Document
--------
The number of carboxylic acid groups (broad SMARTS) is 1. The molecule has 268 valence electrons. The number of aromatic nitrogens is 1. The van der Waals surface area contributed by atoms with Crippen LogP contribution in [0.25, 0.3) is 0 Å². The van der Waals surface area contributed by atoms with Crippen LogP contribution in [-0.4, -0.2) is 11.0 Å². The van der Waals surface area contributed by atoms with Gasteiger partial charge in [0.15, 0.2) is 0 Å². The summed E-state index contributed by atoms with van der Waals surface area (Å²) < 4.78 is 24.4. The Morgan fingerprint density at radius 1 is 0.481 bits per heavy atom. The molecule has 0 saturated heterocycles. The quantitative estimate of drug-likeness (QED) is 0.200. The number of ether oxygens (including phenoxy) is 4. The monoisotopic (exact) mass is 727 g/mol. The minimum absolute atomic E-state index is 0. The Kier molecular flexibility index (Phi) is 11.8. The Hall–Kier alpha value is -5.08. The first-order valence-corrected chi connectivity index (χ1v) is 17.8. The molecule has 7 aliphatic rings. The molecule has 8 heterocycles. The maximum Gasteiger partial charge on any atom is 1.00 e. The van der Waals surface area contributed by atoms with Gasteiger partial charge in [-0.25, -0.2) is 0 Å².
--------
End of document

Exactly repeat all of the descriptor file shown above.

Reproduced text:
The number of carboxylic acid groups (broad SMARTS) is 1. The molecule has 268 valence electrons. The number of aromatic nitrogens is 1. The van der Waals surface area contributed by atoms with Crippen LogP contribution in [0.25, 0.3) is 0 Å². The van der Waals surface area contributed by atoms with Crippen LogP contribution in [-0.4, -0.2) is 11.0 Å². The van der Waals surface area contributed by atoms with Gasteiger partial charge in [0.15, 0.2) is 0 Å². The summed E-state index contributed by atoms with van der Waals surface area (Å²) < 4.78 is 24.4. The Morgan fingerprint density at radius 1 is 0.481 bits per heavy atom. The molecule has 0 saturated heterocycles. The quantitative estimate of drug-likeness (QED) is 0.200. The number of ether oxygens (including phenoxy) is 4. The monoisotopic (exact) mass is 727 g/mol. The minimum absolute atomic E-state index is 0. The Kier molecular flexibility index (Phi) is 11.8. The Hall–Kier alpha value is -5.08. The first-order valence-corrected chi connectivity index (χ1v) is 17.8. The molecule has 7 aliphatic rings. The molecule has 8 heterocycles. The maximum Gasteiger partial charge on any atom is 1.00 e. The van der Waals surface area contributed by atoms with Gasteiger partial charge in [-0.25, -0.2) is 0 Å².